82_28 » Sun Jan 15, 2017 6:00 am wrote:"Crazy". I've never been to the circus. While I more than deplore the subjugation of anything, it will be sort of sad to see the history of it go away. So many good metaphors, analogies and insults have come from "the circus".
Life Among the Elephants (and Bears, and Wolves, and Lions)
Inside a California sanctuary for retired performance animals and rescued illegal pets
http://www.theatlantic.com/science/arch ... ns/433968/
Director of Keenesburg Wild Animal Sanctuary says it may be home to some Ringling Bros. circus animals after closure
KEENESBURG — It’s the day animal rights activists have waited years for, and a sad day for others who grew up going to the circus.
Ringling Brothers announced it is shutting down its long-running circus, after 146 years.
There are still around 30 performances between now and the last show in May of 2017.
After that the question is, what happens to the animals?
“They were trained to perform for treats and other things — so the idea of working for their worth — and they get rewarded. For us to unwind all that, and teach them that they don’t have to work for food, they can just enjoy life.— Pat Craig, director of the Wild Animal Sanctuary
The Wild Animal Sanctuary in Keenesburg has taken in circus animals, including some from Ringling Brothers, in the past.
Executive Director Pat Craig says the transition from a life on the road and in cages, to one of wide open spaces can take some time.
“They were trained to perform for treats and other things — so the idea of working for their worth – and they get rewarded. For us to unwind all that, and teach them that they don’t have to work for food, they can just enjoy life,” Craig told Tribune media partner Denver7.
Craig said the USDA normally works with sanctuaries to decide where the animals will go. The circus has pledged to find all the animals homes.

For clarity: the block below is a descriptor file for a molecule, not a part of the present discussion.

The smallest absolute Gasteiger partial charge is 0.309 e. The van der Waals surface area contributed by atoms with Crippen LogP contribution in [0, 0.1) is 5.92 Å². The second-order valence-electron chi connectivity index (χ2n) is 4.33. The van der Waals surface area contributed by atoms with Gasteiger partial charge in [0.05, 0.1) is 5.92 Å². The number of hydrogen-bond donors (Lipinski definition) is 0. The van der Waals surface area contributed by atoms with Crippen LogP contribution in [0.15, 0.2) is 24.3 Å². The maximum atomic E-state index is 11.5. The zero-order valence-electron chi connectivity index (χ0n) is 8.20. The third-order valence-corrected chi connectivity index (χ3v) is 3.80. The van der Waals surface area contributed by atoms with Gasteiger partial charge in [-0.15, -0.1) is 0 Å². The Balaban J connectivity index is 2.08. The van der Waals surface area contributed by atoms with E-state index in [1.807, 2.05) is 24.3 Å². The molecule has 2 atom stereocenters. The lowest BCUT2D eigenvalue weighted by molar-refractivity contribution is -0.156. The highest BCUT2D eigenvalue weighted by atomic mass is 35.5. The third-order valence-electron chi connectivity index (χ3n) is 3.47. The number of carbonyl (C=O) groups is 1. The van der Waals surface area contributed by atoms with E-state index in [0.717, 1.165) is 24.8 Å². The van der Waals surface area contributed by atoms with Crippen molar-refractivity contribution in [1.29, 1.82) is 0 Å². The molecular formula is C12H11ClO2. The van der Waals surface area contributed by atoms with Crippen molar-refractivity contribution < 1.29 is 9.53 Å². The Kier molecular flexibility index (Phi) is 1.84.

1. THEY CAN IDENTIFY LANGUAGES.
Researchers at the University of Sussex in Brighton, UK have discovered that African elephants can distinguish differences in human gender, age, and ethnicity purely by the sound of someone’s voice. If the voice belongs to a person who is more likely to pose a threat, the elephants switch into defensive mode.
People for the Ethical Treatment of Animals (PETA) has called for a boycott of the family film A Dog's Purpose, after video surfaced Wednesday that appears to show one of the movie's star dogs performing under duress.
TMZ posted the video with the headline "Terrified German Shepherd forced into turbulent water." The video, which TMZ says was shot on the set in 2015, purports to show a rescue scene in which the trainer looks to be forcing the dog into a pool of rushing water, as the dog repeatedly claws to stay on land.
The edited video then shows what appears to be the same German Shepherd sinking in the pool as one crew member yells "Cut it!" and others rush over to help the animal.
The world is ending and only the whales know. At least, that’s one explanation. Humpback whales are normally pretty solitary—scientists used to call groups of 10 to 20 “large.” Now they’re congregating in groups of 20 to 200 off the coast of South Africa. Something is definitely going on here, but so far experts are stumped.
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